Today any Jew can purchase an airline ticket and be in Israel in a matter of hours. There are even organizations that will pay for the airfare. If Moshe were alive today living in Toronto or Monsey, would he give a call to Nefesh B’Nefesh, or would he say, “I won’t buy a ticket until Mashiach comes.”? Or would he say, “I love Eretz Yisrael but as long as the government is corrupt, I’m not coming.”?  Or would he say, “As long as the secular Jews violate the Shabbos, I am staying in Monsey.”??????

      Of course he wouldn’t. Moshe would be the first on the plane. Why? Because he understood that G-d wants the Jewish People to live in Israel. How did he know? Because G-d says it over and over again. Let’s take a quick look at this week’s portion:

      “Now hearken, O Yisrael, to the statutes and to the judgments, which I teach you to do them, that you may live and go in and possess the Land which the L-rd G-d of your fathers gives you” (Devarim, 4:1).

      “….That you should act according in the Land” (Devarim, 4:5).

      “….That you might do them in the Land” (Devarim, 4:14).

      “….But you shall go over and possess the good Land” (Devarim, 4:22).

      “….That thou might prolong thy days upon the Land which the L-rd thy G-d gives thee forever” (Devarim, 4:40).

      “Honor thy father and thy mother…that thy days may be prolonged  and that it may go well with thee in the Land which the L-rd thy G-d gives thee” (Devarim, 5:16).

      “….That thou may do them in the Land which I gave them to possess: (Devarim, 5:30).

      “….That you might do them in the Land” (Devarim, 6:1).

      “….That you may increase mightily in the Land that flows with milk and honey” (Devarim, 6:3).

      “….into the Land which he swore to your fathers” (Devarim, 6:10).

      “….go in and possess the good Land which He swore to give your forefathers” (Devarim, 6:18).

      “….And He brought us out from there that He might bring us in and give us the Land which He swore to our fathers” (Devarim, 6:24).

      “….when the L-rd thy G-d bring shall bring thee to the Land” (Devarim, 7:1).

      Certainly, it is not easy to begin a new life in Israel. Not every Jew can simply pack up his belongings and hop on a plane. There are people who have to take care of elderly parents. There are others who would have trouble supporting large families. For others, the change of culture would be an insurmountable challenge. Many people have real reasons why they simply can’t come. But no one can claim that it isn’t a mitzvah. None of us today is wiser or holier than Moshe. Not coming to Israel was the greatest tragedy and sorrow of his life. We should all feel that way too.        

      Av 10, 5767, 7/25/2007

      Where are the Rest of the Diaspora’s Jews?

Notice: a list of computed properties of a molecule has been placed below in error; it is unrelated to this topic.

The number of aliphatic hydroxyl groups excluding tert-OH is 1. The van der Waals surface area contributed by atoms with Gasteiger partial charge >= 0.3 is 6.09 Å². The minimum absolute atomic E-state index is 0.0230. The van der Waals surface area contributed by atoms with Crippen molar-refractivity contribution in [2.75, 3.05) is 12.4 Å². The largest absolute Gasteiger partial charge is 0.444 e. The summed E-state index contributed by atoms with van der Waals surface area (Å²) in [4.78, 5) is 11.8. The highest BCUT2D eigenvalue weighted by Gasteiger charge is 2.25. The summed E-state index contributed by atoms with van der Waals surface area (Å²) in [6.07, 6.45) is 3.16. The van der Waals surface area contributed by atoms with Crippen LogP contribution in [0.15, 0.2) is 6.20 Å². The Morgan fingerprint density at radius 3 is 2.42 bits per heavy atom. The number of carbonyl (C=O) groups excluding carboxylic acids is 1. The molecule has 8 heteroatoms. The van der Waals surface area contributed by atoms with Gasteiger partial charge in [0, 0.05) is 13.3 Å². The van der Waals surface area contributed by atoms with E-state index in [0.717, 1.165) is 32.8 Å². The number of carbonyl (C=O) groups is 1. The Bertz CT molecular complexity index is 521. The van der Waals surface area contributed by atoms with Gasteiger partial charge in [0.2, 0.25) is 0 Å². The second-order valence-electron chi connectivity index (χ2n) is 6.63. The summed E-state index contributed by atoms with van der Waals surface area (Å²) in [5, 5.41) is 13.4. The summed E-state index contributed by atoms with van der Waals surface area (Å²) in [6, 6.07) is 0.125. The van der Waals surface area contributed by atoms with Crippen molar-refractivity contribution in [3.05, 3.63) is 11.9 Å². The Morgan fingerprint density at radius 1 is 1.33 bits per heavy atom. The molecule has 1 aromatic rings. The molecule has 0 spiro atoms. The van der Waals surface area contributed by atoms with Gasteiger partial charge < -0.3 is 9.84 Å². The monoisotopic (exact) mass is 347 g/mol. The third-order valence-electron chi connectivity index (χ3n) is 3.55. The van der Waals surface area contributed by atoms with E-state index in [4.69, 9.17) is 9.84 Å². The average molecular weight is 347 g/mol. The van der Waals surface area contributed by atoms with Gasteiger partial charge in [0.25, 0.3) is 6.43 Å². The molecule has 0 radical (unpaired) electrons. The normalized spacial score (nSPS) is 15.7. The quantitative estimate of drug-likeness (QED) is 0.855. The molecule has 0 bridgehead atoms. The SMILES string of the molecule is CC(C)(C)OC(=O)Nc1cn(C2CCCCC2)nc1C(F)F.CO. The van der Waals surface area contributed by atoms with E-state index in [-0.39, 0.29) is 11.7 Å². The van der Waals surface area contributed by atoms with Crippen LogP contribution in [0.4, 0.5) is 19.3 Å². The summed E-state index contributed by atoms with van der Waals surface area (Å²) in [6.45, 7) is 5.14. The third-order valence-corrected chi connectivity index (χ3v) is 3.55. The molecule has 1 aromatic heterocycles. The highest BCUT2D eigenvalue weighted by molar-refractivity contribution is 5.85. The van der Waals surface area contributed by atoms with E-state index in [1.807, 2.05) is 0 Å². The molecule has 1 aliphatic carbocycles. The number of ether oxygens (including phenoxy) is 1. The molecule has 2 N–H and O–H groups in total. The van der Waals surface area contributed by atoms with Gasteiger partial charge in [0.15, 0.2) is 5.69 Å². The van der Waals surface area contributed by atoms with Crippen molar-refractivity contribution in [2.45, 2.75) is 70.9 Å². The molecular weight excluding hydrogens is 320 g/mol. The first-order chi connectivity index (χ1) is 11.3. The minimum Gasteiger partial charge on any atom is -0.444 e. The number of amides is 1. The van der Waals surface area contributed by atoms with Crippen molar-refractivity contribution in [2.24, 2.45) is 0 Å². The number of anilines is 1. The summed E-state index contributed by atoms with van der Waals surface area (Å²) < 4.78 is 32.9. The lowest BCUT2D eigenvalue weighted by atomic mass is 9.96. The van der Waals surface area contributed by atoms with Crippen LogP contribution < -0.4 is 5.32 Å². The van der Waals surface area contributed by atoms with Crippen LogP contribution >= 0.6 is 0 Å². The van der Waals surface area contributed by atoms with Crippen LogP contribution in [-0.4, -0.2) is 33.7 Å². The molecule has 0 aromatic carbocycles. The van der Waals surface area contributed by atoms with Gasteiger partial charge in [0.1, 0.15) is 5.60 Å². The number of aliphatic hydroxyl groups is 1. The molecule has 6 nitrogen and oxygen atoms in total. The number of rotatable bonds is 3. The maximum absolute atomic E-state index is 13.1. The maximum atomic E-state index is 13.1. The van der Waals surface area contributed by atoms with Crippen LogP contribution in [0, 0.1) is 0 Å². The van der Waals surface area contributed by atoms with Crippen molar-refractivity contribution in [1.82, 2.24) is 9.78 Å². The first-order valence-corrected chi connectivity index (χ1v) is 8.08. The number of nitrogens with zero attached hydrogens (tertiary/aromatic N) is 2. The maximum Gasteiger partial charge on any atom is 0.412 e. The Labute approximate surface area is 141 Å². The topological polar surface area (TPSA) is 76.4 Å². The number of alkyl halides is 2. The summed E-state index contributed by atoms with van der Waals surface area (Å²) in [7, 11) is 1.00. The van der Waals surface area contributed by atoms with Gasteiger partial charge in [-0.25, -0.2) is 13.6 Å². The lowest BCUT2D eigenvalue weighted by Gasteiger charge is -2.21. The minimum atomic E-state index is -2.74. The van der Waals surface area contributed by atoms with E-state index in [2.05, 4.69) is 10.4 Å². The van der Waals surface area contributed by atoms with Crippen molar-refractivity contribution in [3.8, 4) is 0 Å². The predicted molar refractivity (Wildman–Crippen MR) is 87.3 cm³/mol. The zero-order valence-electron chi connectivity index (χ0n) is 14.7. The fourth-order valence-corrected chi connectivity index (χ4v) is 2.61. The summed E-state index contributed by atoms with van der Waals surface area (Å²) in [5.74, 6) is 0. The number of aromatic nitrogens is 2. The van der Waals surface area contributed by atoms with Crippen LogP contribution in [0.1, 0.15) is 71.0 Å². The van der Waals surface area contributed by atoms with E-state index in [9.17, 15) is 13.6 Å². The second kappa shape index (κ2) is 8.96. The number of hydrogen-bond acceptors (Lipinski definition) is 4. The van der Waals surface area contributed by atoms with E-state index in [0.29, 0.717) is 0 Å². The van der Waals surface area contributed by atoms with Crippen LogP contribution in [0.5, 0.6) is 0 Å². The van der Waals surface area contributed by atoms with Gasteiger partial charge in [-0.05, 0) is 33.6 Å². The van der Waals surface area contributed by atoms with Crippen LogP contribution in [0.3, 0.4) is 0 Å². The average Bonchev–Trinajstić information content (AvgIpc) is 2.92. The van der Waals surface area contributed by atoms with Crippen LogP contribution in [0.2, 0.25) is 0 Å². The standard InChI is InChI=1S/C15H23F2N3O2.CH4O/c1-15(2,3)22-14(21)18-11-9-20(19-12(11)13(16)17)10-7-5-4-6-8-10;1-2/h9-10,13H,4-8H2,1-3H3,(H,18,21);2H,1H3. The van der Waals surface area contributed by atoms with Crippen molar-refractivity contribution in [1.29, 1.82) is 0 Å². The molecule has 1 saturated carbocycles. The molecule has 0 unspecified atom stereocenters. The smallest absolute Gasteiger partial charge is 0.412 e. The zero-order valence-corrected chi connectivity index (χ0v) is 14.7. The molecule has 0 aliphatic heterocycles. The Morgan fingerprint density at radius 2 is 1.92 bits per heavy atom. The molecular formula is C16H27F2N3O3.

First, a big yasher koach to the Nefesh B’Nefesh organization for its wonderful work in helping Jews make aliyah to Israel. In addition to helping people carry out the supreme mitzvah of living In the Land of Israel, which our Sages say is equal in weight to all the commandments in the Torah, they are raising the spirit of the nation. Who doesn’t get teary-eyed seeing hundreds of new olim happily descend down the ramp way of El Al jets to begin a new life in Israel? May Hashem grant all of the newcomers success and everlasting joy in their exalted religious endeavor.
      I am not a mathematician, but any statistician will tell you that with the low Jewish birthrate and with the steady rise in assimilation, Diaspora Jewry is on a drastic decline.

      Having stated our unreserved praise for these brave, idealistic olim and the assistance that Nefesh B’Nefesh provides, we have to ask – where are the rest of the Diaspora’s Jews?

      I have never been much of a mathematician, but I punched a few numbers into my calculator and came out with an eye-opening figure. To make the calculation simple, let’s say that 3000 Jews are making aliyah this year from North America. Out of the 5 million Jews still living there, that comes to .006 percent.

      Those jumbo El Al jets look really big, and they are really impressive rolling down the runway toward a welcoming crowd waving a sea of blue and white Israeli flags. The pictures and publicity are great. But wait a minute! Where are the rest of the North Anerican Jews? 

      Stranded in Outer Space

      If the NASA space program succeeded in returning only .006 percent of its astronauts from outer space, you could be sure a lot of heads would roll. And if a hospital reported that only .006 percent of surgery patients survived their operations, the hospital’s director would soon be out of work. Or if only .006 percent of students graduated from a certain college, the Dean would be out of a job.